A brand is more than a company’s logo, strapline or brand colours. It’s the feeling that someone gets from interacting (reading a blog post, speaking to an employee, etc.) with your business, its products or services.
A brand is intangible – you can’t touch or see it, and it’ll be perceived slightly differently by each consumer. Still you can control how your brand is portrayed using branded content, particularly the written communications you create.
Let’s see what brand copywriting is and isn’t and get tips on how you can master writing brand copywriting for your business.
What brand copywriting isn’t
Brand copywriting isn’t overtly sales-focused and phrases like ‘Buy Now’, ‘Hurry, or Limited stock left’ are avoided. Sales focused messages tap into people’s FOMO (fear of missing out), and act as the push they need to make a purchase. I’m not saying you shouldn’t use sales messages, but these must come later on, after the person starts trusting your brand.
What brand copywriting is
Brand copywriting focuses on differentiating your business from competitors and showing how trustworthy your brand is by humanising it. By giving your brand a ‘personality’, it makes it easier for consumers to build an emotional connection with your brand, so when the time comes, they’re ready to make a purchase, they already know how your brand can help them.
How to master brand copywriting (with examples)
Here are my five tips for mastering brand copywriting:
1. Know who you’re writing for?
Whether you’re setting up an ecommerce store or are offering industry expert advice, knowing who your audience is key to writing strong content. When preparing your customer personas, drill down as far as you can on who your customers are (gender, age, education, spending habits, etc.), what their needs are and how your brand can satisfy their needs.
Depending on what your company offers, you may have multiple customer personas. So, by taking the time to segment your customers at the start, it’s much easier for anyone (employees, stakeholders, freelancers) who is writing content for your brand to get to the heart of the message.
Here’s a great way of knowing who your customer is. Uber Eats sent me this email on a Friday morning as they know that we usually order a take-out on a Friday evening.
2. Keep it simple
No matter how much we tell ourselves that people read each word we write, it simply isn’t true. The reality is, people scan read, looking for pieces of information that are important to them.
To keep your reader’s eyes focused on your content, stick to one or two key pieces of information, use an active voice, keep sentences short (ideally 20 words or less) and avoid large chunks of text. If the platform you’re writing for sets a character count (i.e., social media), your messages will need to be short and snappy to grab the reader’s attention as they scan through their feeds.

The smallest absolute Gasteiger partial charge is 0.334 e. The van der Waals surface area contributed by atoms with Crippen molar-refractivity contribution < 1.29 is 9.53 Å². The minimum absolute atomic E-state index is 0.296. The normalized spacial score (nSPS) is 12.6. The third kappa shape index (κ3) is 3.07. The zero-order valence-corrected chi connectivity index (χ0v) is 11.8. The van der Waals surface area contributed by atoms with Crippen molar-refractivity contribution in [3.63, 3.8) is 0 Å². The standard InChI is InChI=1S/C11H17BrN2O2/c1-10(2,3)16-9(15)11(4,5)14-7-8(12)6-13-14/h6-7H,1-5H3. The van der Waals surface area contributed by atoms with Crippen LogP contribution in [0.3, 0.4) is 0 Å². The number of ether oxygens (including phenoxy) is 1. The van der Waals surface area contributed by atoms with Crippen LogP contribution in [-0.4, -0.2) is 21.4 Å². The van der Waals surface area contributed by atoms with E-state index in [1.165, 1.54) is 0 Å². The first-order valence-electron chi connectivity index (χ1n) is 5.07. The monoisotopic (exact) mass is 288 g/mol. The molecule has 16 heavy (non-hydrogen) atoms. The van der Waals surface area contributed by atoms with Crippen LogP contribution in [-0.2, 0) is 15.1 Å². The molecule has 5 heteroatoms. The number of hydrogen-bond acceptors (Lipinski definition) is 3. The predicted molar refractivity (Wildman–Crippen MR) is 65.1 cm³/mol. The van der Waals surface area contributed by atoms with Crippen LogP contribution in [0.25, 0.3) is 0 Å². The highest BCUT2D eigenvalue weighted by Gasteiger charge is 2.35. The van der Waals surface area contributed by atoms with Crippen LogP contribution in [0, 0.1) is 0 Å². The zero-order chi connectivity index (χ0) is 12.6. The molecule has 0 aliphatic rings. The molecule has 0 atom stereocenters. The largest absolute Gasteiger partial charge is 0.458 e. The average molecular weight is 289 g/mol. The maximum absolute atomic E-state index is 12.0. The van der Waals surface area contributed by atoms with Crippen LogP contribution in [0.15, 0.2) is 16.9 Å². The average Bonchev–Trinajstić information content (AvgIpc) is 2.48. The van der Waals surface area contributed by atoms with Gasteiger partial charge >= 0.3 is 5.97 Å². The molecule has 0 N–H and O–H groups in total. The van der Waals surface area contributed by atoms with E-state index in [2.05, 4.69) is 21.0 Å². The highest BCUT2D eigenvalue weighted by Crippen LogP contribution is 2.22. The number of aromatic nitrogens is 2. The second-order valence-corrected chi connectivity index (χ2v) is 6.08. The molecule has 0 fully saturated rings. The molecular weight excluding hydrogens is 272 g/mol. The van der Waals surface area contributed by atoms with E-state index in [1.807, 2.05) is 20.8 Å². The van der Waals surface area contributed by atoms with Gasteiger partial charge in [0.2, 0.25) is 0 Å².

This is an email I received from New Look. They’ve recorded I’ve been searching for summer outfits and have followed up with an email with 40% off. The email ends with a descriptive sentence that helps the reader to imagine themselves wearing these outfits at a summer gathering. So, as well as being short and snappy, the writing is tapping into the reader’s emotions.
3. Provide a solution
Good brand copywriting is customer-focused. So, instead of talking about your product or service features, flip this and explain how you can make your audience’s life easier by taking away their stressors or solving a problem they’re facing.
This is a great example from Itch – they’re a subscription based brand that sells flea powder for pets. They know that if your pet gets fleas it’s an absolute nightmare, as they can get into the carpet, soft furnishings etc. In a couple of sentences, Itch is selling the benefits of their service to pet owners.
4. Include emotion
All buying decisions are based on emotion. So, if you tap into people’s feelings and then back it with logical reasons, you’re more likely to make sales. Of course, people feel different things, but by knowing who you’re writing for, you can understand what their emotional triggers are.
Some emotions are negative, like fear, sadness or anger, and while you can use negative emotions to arouse feelings in your audience, always turn it around into a positive. This is a technique commonly used by eco or green brands to show how their products are helping with climate change.
True Gum is a Danish sustainable brand selling plant-based chewing gum. You may not know, but most well-known chewing gum brands contain plastic that can take a really long time for it to biodegrade. So, what’s the solution? Here, True Gum explain:
5. Be bold
Because who really remembers boring and bland content? There are so many ways to be bold with your content, but never exaggerate or lie. The brand Innocent uses humour very effectively to make their content memorable. While Ryanair never shies away from the shock factor to make their content stand out. Some brands use facts or data to make people stop and think.
Here’s a great example of this by Ocean Bottle. It really hits home the message, doesn’t it?
Are you looking for more copywriting tips? Download my eBook ‘Kick your Content into Shape’.
About me: I’m Emma a copywriter and content manager based in Harrow, London. I have a passion for writing and for creating amazing content for brands that have a strong sustainable, social and ethical mindset.